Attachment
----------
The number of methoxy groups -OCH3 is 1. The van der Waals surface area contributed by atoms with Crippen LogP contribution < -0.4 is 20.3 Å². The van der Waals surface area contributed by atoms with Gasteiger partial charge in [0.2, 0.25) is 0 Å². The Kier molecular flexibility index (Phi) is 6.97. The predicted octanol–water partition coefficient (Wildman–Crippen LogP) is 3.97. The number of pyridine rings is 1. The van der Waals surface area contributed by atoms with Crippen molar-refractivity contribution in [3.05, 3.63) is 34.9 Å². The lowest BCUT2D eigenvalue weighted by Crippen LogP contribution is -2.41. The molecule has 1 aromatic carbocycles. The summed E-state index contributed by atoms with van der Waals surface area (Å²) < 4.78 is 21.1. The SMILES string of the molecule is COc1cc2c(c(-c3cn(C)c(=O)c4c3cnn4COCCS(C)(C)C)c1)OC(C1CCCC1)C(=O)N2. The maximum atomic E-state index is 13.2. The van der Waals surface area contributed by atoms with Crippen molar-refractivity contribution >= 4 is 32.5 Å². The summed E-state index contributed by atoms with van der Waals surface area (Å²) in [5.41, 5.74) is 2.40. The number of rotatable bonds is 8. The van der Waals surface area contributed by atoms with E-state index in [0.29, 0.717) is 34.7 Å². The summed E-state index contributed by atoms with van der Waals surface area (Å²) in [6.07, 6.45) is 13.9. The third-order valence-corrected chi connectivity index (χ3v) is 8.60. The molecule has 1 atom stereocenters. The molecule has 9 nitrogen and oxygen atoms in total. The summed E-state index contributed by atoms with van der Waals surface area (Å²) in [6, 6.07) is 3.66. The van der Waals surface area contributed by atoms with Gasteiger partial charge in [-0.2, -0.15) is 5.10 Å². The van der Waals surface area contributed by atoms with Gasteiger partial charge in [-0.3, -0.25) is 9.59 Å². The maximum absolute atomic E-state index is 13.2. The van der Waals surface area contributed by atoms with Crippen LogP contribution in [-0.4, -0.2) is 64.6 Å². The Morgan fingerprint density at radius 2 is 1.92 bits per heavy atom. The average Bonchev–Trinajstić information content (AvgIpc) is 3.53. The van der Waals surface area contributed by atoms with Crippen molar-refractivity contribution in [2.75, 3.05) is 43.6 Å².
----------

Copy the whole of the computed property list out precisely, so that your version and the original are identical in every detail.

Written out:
The number of methoxy groups -OCH3 is 1. The van der Waals surface area contributed by atoms with Crippen LogP contribution < -0.4 is 20.3 Å². The van der Waals surface area contributed by atoms with Gasteiger partial charge in [0.2, 0.25) is 0 Å². The Kier molecular flexibility index (Phi) is 6.97. The predicted octanol–water partition coefficient (Wildman–Crippen LogP) is 3.97. The number of pyridine rings is 1. The van der Waals surface area contributed by atoms with Crippen molar-refractivity contribution in [3.05, 3.63) is 34.9 Å². The lowest BCUT2D eigenvalue weighted by Crippen LogP contribution is -2.41. The molecule has 1 aromatic carbocycles. The summed E-state index contributed by atoms with van der Waals surface area (Å²) < 4.78 is 21.1. The SMILES string of the molecule is COc1cc2c(c(-c3cn(C)c(=O)c4c3cnn4COCCS(C)(C)C)c1)OC(C1CCCC1)C(=O)N2. The maximum atomic E-state index is 13.2. The van der Waals surface area contributed by atoms with Crippen molar-refractivity contribution >= 4 is 32.5 Å². The summed E-state index contributed by atoms with van der Waals surface area (Å²) in [5.41, 5.74) is 2.40. The number of rotatable bonds is 8. The van der Waals surface area contributed by atoms with E-state index in [0.29, 0.717) is 34.7 Å². The summed E-state index contributed by atoms with van der Waals surface area (Å²) in [6.07, 6.45) is 13.9. The third-order valence-corrected chi connectivity index (χ3v) is 8.60. The molecule has 1 atom stereocenters. The molecule has 9 nitrogen and oxygen atoms in total. The summed E-state index contributed by atoms with van der Waals surface area (Å²) in [6, 6.07) is 3.66. The van der Waals surface area contributed by atoms with Gasteiger partial charge in [-0.2, -0.15) is 5.10 Å². The van der Waals surface area contributed by atoms with Gasteiger partial charge in [-0.3, -0.25) is 9.59 Å². The maximum absolute atomic E-state index is 13.2. The van der Waals surface area contributed by atoms with Crippen LogP contribution in [-0.4, -0.2) is 64.6 Å². The Morgan fingerprint density at radius 2 is 1.92 bits per heavy atom. The average Bonchev–Trinajstić information content (AvgIpc) is 3.53. The van der Waals surface area contributed by atoms with Crippen molar-refractivity contribution in [2.75, 3.05) is 43.6 Å².